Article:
Nursing Informatics

Integrating the expertise of nursing with technology
We advance technology adoption through standardized tools and methods, create value in information systems, support nursing practice, and improve patient outcomes.

Informatics is the science of optimizing information management across the organization to maximize clinician effectiveness, improve quality, and support the delivery of superior patient care: truly the cornerstone of the Nursing Informatics Program here at UCSF Health.  Our nurses reduce unnecessary practice variability with the prudent use of clinical decision support, change the EHR value paradigm from one that emphasizes technical issue to one that focuses on clinical excellence, and spearhead thoughtful and effective process redesign.

Our group focuses on translating the EHR experience into clinical care experience, ultimately advancing practice and improving outcomes.  Clinical nurses across leadership roles, shared governance councils, and value improvement initiatives drive decisions related to technology design, information procurement, and workflow optimization.

About Kay Burke

Kay most recently comes to UCSF Health from Charleston, SC where she was both Chief Nursing Information Officer (CNIO) as well as Chief Analytics Officer (CAO) at MUSC Health.  A proven leader with eighteen years of nursing experience, she has navigated a progressive path in nursing leadership, informatics, analytics, and solutions delivery in healthcare settings.  In her role as CNIO at UCSF Health, she has broad oversight of all nursing informatics activities, capabilities, and initiatives across the enterprise.  Having led informatics teams at multiple Magnet-accredited academic medical centers, she consistently places primary focus on nursing practice, administration, and research in support of interdisciplinary patient-driven care.  She champions complex nursing projects and systems that support efficiency and effectiveness for nurses, and leads the selection, design, and implementation of clinical information programs that propel transformational care delivery.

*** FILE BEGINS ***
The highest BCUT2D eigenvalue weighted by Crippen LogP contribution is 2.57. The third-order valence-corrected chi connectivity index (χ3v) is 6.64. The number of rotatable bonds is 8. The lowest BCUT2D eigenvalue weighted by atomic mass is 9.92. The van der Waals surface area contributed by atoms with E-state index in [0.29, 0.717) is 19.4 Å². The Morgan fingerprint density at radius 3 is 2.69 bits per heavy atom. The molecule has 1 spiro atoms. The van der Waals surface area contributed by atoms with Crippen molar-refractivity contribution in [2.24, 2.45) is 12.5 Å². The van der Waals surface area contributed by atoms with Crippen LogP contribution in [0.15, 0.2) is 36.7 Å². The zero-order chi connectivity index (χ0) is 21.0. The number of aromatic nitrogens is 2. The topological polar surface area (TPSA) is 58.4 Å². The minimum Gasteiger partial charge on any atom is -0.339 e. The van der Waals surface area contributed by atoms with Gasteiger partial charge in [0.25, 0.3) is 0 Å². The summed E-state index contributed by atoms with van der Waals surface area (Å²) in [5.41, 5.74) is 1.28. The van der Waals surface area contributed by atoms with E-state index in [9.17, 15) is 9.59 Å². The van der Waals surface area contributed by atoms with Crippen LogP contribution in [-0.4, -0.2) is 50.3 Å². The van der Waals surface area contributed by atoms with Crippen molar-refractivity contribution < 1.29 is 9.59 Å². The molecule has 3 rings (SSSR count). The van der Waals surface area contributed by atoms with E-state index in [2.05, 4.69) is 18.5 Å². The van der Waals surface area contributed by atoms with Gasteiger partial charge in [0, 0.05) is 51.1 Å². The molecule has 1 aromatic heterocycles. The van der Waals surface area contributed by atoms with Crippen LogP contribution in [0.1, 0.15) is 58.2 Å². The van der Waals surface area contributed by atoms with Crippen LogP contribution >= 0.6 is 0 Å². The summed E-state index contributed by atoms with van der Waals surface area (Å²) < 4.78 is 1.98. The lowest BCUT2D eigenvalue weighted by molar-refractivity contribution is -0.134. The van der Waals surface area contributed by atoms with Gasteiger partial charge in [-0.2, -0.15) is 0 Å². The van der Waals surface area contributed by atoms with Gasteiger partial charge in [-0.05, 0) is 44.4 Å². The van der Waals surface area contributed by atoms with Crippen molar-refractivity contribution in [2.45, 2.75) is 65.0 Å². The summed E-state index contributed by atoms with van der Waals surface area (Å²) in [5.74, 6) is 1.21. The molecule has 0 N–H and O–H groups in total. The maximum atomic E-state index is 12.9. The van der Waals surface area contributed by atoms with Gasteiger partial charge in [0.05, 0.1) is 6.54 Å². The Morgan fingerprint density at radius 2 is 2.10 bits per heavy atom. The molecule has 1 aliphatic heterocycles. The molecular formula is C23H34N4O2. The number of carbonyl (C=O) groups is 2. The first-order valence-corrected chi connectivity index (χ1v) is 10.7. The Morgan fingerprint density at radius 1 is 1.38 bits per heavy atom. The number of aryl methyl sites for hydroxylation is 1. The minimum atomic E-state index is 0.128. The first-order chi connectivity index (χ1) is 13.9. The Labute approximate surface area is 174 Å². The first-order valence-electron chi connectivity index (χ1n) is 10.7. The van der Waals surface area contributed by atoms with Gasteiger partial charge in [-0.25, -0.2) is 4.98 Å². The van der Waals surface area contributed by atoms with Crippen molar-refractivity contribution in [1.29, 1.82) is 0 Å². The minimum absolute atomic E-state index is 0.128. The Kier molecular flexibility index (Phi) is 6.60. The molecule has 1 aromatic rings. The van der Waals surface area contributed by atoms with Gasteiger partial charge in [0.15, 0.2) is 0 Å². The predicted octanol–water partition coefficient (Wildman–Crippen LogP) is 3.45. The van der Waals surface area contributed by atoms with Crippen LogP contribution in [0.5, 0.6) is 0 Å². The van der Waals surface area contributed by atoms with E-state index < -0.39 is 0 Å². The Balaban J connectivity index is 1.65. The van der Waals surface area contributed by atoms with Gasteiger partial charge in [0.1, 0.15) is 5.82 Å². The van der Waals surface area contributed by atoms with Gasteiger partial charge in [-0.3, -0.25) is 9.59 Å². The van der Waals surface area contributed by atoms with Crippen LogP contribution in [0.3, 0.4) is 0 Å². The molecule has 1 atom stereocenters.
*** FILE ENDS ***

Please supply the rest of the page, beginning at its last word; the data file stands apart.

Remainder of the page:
About Clinical Nurse Informaticists

There is no aspect of nursing that will be untouched by the informatics revolution in progress.

Angela McBride, PhD RN FAAN

Professor & Dean Emeritus, Indiana University

UCSF Health Clinical Nurse Informaticists (CNIs) drive optimal patient care through integrating people, systems and processes with technology.  The Clinical Nurse Informaticist (CNI) is a clinical leader in the Department of Health Informatics at UCSF Health who serves as the liaison for health IT efforts representing nursing and nursing practice.  The CNI supports all clinical staff across the health system in the specialty area of Nursing Informatics.  Responsible for planning, coordinating and monitoring the analysis, design, implementation, evaluation and maintenance of assigned health informatics applications and projects.  Advanced knowledge and skills required for this role include clinical relevancy and in-depth knowledge and expertise in healthcare informatics, evidence-based practice, consultation, and leadership.  These competencies are essential to advance the practice, professional development, and support of nurses. 

Recent Project Highlights

Clinical Communications